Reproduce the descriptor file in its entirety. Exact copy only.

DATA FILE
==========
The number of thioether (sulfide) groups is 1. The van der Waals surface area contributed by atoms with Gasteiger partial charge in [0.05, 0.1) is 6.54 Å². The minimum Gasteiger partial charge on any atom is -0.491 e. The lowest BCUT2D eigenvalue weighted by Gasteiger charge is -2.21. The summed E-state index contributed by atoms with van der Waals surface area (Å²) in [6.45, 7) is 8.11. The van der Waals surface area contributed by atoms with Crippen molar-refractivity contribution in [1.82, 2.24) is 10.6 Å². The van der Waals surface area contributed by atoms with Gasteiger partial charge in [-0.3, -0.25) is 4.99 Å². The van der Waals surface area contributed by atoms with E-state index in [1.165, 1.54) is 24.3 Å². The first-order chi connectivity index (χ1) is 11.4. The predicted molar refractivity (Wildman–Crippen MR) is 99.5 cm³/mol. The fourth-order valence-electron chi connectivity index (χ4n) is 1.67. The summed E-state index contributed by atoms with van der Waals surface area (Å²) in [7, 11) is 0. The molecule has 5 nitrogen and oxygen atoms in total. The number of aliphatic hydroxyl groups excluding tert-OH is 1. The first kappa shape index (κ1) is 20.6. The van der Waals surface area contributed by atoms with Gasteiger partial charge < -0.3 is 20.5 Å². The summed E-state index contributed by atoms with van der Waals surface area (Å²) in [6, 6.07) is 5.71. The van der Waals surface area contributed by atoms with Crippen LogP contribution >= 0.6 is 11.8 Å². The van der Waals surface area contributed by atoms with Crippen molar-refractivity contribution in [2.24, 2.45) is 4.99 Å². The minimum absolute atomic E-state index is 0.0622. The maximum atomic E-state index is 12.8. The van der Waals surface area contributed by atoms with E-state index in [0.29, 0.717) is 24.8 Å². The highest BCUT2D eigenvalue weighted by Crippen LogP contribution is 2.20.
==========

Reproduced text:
The number of thioether (sulfide) groups is 1. The van der Waals surface area contributed by atoms with Gasteiger partial charge in [0.05, 0.1) is 6.54 Å². The minimum Gasteiger partial charge on any atom is -0.491 e. The lowest BCUT2D eigenvalue weighted by Gasteiger charge is -2.21. The summed E-state index contributed by atoms with van der Waals surface area (Å²) in [6.45, 7) is 8.11. The van der Waals surface area contributed by atoms with Crippen molar-refractivity contribution in [1.82, 2.24) is 10.6 Å². The van der Waals surface area contributed by atoms with Gasteiger partial charge in [-0.3, -0.25) is 4.99 Å². The van der Waals surface area contributed by atoms with E-state index in [1.165, 1.54) is 24.3 Å². The first-order chi connectivity index (χ1) is 11.4. The predicted molar refractivity (Wildman–Crippen MR) is 99.5 cm³/mol. The fourth-order valence-electron chi connectivity index (χ4n) is 1.67. The summed E-state index contributed by atoms with van der Waals surface area (Å²) in [7, 11) is 0. The molecule has 5 nitrogen and oxygen atoms in total. The number of aliphatic hydroxyl groups excluding tert-OH is 1. The first kappa shape index (κ1) is 20.6. The van der Waals surface area contributed by atoms with Gasteiger partial charge < -0.3 is 20.5 Å². The summed E-state index contributed by atoms with van der Waals surface area (Å²) in [6, 6.07) is 5.71. The van der Waals surface area contributed by atoms with Crippen LogP contribution >= 0.6 is 11.8 Å². The van der Waals surface area contributed by atoms with Crippen molar-refractivity contribution in [2.24, 2.45) is 4.99 Å². The minimum absolute atomic E-state index is 0.0622. The maximum atomic E-state index is 12.8. The van der Waals surface area contributed by atoms with E-state index in [0.29, 0.717) is 24.8 Å². The highest BCUT2D eigenvalue weighted by Crippen LogP contribution is 2.20.